Hugh: SoundCloud and Beatport have really revolutionized dance music promotion and distribution. It was incredibly easy for us to contact exactly the people we wanted to reach and promote our demos. I was impressed by how many of the labels and artists I was following on Beatport had presences on SoundCloud and even more surprised by just how accessible and friendly everyone is. It’s also really incredible to see how many people in how many countries around the globe are listening in and composing incredible music.
Kent: We received responses and license requests so soon after our first promotional push, we almost didn’t believe it to be true. Considering how our tracks sort of straddle a few genres, we thought we’d have trouble finding interested takers. But within a couple weeks of posting our demos to SoundCloud, we had seven tracks licensed.
Hugh: And, I might add, to labels I had a great deal of respect for and had been following for years. I mean, it kind of blew me away to get a contract from Plusquam. I can pull Plusquam’s first 12” single, which I bought new in the shop nearly thirteen years ago, off my shelf at home. And Mistique was a label that came to my attention way back in 2008 and inspired a lot of our shift toward deep progressive house sounds.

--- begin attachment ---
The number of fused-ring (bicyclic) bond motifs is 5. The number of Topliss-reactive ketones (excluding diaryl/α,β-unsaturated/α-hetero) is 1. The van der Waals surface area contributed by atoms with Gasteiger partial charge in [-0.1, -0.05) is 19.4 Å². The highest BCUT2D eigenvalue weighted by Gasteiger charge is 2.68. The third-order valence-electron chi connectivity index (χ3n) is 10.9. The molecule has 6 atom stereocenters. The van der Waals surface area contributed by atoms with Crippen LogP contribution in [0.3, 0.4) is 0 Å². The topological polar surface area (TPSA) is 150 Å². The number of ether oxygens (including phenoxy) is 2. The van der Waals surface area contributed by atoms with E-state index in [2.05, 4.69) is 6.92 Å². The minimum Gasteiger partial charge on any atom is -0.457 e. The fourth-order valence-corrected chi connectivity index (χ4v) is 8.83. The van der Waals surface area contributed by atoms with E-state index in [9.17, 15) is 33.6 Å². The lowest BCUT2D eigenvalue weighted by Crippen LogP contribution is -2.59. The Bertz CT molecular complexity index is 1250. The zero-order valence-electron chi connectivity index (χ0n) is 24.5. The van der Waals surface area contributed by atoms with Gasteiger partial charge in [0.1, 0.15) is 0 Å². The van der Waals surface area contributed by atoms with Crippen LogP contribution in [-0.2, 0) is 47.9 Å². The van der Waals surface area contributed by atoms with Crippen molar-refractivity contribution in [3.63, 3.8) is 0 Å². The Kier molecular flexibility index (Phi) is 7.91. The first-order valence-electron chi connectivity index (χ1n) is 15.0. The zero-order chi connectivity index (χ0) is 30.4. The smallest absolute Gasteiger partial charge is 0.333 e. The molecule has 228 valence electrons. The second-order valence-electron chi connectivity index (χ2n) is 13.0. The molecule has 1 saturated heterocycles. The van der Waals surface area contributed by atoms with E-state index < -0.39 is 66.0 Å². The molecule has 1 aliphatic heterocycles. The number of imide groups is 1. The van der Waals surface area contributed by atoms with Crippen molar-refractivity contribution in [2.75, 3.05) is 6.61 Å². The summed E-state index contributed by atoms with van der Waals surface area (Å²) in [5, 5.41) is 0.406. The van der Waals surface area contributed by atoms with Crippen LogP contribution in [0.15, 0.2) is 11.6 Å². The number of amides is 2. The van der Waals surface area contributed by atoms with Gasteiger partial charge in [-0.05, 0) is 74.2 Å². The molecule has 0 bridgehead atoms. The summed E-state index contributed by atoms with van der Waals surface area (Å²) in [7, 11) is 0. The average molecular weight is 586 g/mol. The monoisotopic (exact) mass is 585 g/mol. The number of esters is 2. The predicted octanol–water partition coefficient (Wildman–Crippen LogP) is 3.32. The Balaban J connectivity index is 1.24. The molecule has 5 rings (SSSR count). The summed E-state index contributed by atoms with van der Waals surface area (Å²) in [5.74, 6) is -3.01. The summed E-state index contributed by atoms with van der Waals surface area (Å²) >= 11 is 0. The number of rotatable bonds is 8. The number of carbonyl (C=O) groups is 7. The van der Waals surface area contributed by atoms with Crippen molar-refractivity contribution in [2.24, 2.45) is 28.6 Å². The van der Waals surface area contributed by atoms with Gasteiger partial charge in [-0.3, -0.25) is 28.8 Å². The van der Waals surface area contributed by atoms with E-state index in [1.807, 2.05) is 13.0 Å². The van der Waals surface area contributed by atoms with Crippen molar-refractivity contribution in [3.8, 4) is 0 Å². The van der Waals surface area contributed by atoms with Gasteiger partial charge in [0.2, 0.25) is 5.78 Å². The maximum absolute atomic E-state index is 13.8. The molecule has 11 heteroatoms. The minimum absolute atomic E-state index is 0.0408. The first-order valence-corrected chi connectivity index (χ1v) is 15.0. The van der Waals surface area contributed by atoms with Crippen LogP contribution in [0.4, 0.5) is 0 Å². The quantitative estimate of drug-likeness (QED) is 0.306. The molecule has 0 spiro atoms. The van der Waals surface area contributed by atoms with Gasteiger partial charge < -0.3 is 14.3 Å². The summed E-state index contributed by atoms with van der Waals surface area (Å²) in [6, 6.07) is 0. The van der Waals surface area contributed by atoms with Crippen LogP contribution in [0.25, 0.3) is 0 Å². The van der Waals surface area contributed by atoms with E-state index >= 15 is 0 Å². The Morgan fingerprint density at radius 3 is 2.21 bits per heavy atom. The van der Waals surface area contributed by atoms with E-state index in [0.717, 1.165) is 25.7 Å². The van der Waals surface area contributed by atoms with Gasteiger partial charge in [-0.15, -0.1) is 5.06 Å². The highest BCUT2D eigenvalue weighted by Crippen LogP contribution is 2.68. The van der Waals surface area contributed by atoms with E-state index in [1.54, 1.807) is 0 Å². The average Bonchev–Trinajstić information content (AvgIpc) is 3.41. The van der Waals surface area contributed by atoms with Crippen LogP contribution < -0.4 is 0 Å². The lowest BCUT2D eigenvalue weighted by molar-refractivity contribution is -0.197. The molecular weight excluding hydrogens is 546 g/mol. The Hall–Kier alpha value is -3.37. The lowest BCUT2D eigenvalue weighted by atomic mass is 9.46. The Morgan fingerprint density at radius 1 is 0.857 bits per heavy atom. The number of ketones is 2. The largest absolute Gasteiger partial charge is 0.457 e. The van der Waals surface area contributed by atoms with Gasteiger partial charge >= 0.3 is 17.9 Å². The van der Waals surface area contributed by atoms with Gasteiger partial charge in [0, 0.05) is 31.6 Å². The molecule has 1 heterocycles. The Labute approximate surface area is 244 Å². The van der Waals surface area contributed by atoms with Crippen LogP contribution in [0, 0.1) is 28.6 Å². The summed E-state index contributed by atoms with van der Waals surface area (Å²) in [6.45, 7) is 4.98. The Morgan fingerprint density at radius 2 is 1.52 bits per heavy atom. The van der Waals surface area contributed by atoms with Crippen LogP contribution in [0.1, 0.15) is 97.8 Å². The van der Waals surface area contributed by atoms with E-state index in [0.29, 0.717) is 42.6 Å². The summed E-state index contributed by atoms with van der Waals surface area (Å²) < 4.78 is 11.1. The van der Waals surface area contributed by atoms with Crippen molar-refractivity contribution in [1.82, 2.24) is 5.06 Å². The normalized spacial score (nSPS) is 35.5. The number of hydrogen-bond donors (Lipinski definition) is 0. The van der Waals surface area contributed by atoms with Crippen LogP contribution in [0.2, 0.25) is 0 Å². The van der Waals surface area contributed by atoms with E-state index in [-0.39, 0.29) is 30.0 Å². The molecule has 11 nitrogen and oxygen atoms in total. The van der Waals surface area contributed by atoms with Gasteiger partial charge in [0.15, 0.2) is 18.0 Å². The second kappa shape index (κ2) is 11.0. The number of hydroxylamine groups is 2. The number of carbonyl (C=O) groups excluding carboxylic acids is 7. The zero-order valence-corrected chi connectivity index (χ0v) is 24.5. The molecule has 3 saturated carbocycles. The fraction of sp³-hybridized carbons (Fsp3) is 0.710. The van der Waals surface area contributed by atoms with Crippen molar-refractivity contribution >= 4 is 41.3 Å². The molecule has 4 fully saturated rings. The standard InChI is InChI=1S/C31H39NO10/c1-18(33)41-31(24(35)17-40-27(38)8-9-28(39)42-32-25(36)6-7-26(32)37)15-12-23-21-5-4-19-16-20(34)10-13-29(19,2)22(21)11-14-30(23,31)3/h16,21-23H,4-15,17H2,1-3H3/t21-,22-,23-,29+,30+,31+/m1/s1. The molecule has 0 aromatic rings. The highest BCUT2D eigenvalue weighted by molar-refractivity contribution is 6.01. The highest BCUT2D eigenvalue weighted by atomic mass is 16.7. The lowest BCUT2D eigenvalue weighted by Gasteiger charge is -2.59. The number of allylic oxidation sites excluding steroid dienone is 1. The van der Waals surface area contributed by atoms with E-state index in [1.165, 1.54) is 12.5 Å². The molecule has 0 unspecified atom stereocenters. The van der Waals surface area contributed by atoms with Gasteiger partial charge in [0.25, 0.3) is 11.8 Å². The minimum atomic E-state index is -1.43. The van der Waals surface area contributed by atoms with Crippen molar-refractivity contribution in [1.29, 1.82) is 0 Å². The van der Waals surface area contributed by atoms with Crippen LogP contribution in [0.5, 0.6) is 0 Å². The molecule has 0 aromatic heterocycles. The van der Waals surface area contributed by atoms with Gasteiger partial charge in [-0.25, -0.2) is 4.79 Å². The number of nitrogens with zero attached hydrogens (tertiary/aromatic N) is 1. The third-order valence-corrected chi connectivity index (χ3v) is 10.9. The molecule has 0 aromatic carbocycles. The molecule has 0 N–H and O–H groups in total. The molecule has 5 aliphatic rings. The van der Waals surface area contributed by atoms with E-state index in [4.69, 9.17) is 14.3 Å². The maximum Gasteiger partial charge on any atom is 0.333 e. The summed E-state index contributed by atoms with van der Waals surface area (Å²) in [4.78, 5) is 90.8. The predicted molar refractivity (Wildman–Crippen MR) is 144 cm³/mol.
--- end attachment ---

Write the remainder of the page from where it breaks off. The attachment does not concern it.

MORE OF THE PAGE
Remaining on the scene topic. We are very curious to know more about the New York psychedelic scene, as the world financial mecca is surely not the first place we associate to psychedelic trance music.
Kent: The psychedelic trance scene here in New York got started around 1995 but took another year for it to really take hold; coincidentally right around the time when Hugh and I first met.
There was a huge Return To The Source event back in 1996 and another in 1997 and for a long while after that we had a constant string of sizeable parties thrown by two or three more-or-less dependable promoters. Big parties would bring about five hundred to a thousand people without much difficulty. The scene today is reduced in size from its peak in the late ‘90s.
These days you might get 500 people at a large party with a lot of promotion and a solid lineup and maybe 200 at your average weekly club event. Plus you now have prog psy, full-on psy, dark psy sub-genres.
Hugh: The main thing that made New York the biggest city for psy-trance on the east coast was the international community that was calling New York home at the time. The biggest promoters were Swiss, French, Italians, Israelis and Russians and the nationalities of the partygoers were just as diverse. That will always be an advantage New York has over most US cities.
Before jumping straight to part 2, enjoy this preview of Silicon Syndicate just released new single:
For more information about Silicon Syndicate, check out:
- Silicon Syndicate – Impulse Anomaly (Mistiquemusic)
- Silicon Syndicate – Sonic Tectonic (Icarus Creations)
- Interviews In The Shade: Silicon Syndicate (Part 2)